The United States' top diplomat and defense chief were in Kyiv on Sunday, Ukraine's presidency said, making the first high-level visit by U.S. officials since Russia invaded its neighbor two months ago, as fierce fighting cast a shadow over Orthodox Easter.
The trip by Secretary of State Antony Blinken and Defense Secretary Lloyd Austin comes as the war enters its third month, with thousands dead and millions displaced, and as Kyiv desperately sought relief for Ukrainians trapped in the battered city of Mariupol.
Presidential adviser Oleksiy Arestovych said Ukrainian leader Volodymyr Zelensky met with the U.S. officials Sunday, as Mariupol's defenses were "already on the brink of collapse" and Ukraine was in dire need of offensive weapons.
"As long as there are no 'offensives,' there will be a new Bucha every day," he said in an interview on a Russian former lawyer's popular YouTube channel, referring to the town where UN officials said they had documented the unlawful killings of around 50 civilians.
"Maybe they can help," Arestovych added of the U.S. envoys. "They wouldn't come here, if they weren't ready to give [weapons]."
While the visit remained unconfirmed by Washington and details were kept under wraps, Zelensky tweeted later Sunday that the "Ukraine-U.S. friendship and partnership are stronger than ever!"
The United States has been a leading donor of finance and weaponry to Ukraine and a key sponsor of sanctions targeting Russia, but had not sent any top officials to Kyiv, while several European leaders had traveled there to underscore their support.
The highly sensitive trip by two of President Joe Biden's top cabinet members coincided with Easter celebrations in the largely Orthodox country.
"Our souls are filled with fierce hatred for the invaders and all that they have done," Zelensky said in a statement marking the holiday. "Don't let rage destroy us from within."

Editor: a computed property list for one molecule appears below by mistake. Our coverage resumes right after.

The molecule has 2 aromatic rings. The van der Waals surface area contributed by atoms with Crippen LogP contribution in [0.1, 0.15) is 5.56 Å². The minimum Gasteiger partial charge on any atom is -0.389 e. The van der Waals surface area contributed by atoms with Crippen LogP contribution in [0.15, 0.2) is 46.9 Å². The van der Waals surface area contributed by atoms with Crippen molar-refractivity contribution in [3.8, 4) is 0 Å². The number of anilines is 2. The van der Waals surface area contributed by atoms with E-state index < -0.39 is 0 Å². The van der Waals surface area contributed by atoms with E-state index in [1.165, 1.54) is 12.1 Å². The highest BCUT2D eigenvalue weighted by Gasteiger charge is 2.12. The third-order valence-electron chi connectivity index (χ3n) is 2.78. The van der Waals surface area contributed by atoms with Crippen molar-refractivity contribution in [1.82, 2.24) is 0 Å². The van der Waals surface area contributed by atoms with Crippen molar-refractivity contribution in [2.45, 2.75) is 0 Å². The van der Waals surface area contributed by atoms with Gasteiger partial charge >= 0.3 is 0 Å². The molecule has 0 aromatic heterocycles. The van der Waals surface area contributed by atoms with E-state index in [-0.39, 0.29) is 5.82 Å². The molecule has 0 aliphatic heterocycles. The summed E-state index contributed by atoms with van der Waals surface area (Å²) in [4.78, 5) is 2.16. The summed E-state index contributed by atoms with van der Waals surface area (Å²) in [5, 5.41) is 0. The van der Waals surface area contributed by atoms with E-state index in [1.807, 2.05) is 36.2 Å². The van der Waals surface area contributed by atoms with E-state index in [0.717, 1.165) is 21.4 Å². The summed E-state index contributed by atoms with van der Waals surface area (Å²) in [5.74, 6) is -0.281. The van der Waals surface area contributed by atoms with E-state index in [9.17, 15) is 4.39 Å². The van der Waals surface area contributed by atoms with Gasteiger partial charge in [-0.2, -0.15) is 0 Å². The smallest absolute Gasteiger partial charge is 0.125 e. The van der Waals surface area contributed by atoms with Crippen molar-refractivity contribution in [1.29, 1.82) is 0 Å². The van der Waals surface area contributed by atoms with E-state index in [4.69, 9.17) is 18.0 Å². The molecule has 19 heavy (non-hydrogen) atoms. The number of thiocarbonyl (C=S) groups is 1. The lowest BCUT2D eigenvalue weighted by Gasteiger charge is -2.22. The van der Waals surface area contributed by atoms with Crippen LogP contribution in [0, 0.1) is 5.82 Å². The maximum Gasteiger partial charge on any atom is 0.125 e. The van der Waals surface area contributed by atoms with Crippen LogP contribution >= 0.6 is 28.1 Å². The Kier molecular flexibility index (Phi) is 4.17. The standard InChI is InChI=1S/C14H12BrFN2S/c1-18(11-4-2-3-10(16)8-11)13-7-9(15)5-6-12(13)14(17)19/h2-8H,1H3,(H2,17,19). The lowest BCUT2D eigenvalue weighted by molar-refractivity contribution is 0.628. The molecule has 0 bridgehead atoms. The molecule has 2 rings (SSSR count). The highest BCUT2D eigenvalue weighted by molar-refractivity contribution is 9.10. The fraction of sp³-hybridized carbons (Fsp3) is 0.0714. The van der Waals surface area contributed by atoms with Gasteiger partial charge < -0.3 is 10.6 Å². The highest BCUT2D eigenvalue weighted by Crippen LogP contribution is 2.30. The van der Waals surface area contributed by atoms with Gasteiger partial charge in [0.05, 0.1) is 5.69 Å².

As Ukrainians marked a somber Easter, with many braving bombardment for blessings, Russian forces showed no sign of easing their attacks.
Five civilians were killed and another five wounded in Donetsk on Sunday, the besieged eastern region's Governor Pavlo Kyrylenko said. Authorities also reported a death in northeastern Kharkiv.
The day before, a missile strike on the southern city of Odessa left eight dead and at least 18 wounded, according to Zelensky, who said five missiles hit the historic city.
"Among those killed was a three-month-old baby girl," Zelensky said. "How did she threaten Russia? It seems that killing children is just a new national idea of the Russian Federation."
Russia's defense ministry said it had targeted a major depot stocking foreign weapons near Odessa, attacks that upended the relative calm the city has enjoyed since the war began.
Zelensky accused Russia of being a terrorist state, one that has devastated the port city of Mariupol with weeks of unrelenting bombardment.
Yet, with thousands of Ukrainian fighters and civilians in Mariupol facing increasingly dire conditions, Kyiv invited Moscow to talks near the sprawling Azovstal steel plant where Ukrainian fighters are still holding out, Ukraine said Sunday.
"We invited Russians to hold a special round of talks on the spot, right next to the walls of Azovstal," the last Ukrainian stronghold in the strategic port, said Arestovych.